<strong>By Barbara Barrigan-Parrilla</strong>
As California awaits rain, some interests are exploiting the drought to further their water-taking ways. These water-exporters frame the drought as “fish vs. people.”
This is a rerun of 2009, when they used the recession’s high unemployment to call for more water exports. These folks fail to point out that the farm worker communities found within these water districts suffer from high unemployment even when there’s plenty of water flowing through the system. California does have a water management problem that is harming the vast majority of us, but the cause is horrible water resources policies and practices.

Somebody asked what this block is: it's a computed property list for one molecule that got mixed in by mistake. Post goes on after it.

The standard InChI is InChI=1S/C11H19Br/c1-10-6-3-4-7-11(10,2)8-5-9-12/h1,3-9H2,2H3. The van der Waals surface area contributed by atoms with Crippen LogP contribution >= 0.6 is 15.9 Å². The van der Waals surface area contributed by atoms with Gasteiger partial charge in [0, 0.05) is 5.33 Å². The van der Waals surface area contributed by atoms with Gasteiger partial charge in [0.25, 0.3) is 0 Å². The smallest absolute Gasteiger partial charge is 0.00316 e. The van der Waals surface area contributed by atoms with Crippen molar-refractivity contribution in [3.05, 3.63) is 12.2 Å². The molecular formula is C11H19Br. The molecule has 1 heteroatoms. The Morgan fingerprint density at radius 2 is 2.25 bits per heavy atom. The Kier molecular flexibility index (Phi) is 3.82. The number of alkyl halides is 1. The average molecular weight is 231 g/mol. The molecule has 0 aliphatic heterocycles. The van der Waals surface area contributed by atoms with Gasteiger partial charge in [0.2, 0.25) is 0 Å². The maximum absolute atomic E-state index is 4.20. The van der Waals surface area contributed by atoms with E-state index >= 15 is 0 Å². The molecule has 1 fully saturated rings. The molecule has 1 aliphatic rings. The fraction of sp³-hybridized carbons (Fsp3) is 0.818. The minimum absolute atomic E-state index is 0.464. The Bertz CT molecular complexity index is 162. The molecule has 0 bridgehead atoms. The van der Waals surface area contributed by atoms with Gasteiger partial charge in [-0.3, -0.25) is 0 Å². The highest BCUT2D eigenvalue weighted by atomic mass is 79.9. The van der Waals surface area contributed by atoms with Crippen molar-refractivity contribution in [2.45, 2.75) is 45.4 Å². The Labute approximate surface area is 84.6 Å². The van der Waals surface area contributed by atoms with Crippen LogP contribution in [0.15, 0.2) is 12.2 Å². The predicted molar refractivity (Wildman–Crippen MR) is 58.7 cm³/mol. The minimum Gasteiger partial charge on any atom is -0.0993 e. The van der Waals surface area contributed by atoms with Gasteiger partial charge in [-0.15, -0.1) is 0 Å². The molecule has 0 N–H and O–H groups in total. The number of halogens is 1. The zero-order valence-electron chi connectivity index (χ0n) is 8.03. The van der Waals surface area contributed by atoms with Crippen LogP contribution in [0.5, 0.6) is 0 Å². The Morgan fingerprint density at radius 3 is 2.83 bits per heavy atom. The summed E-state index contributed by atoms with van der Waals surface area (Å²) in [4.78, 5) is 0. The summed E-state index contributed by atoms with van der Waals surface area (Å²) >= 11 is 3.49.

The mega-growers in the Westlands and Kern County water districts are calling for more pumping during the drought to water the permanent, thirsty crops they planted on arid, unsuitable lands. These growers were not supposed to plant cotton, almonds, grapevines and pistachios on this land, but were to get “surplus” water in wet years for crops that could be fallowed in dry years. They broke that promise and planted permanent crops. They want all of us to pay to continue their unsustainable practices.
Their poor planning and water management has put them in a bind. At least the Metropolitan Water District, which serves the Los Angeles basin, has enough water in storage to get through the next two to three years if this dry period should continue. Three reservoirs serving MWD are close to 100 percent of capacity even now.
Governor Brown declared a drought, and the water buffalos in Westlands and Kern County are using it to push for construction of the peripheral tunnels. That boondoggle will cost ratepayers and tax payers more than $60 billion with interest and operational costs. And 70 percent of the water would go to those same mega-growers.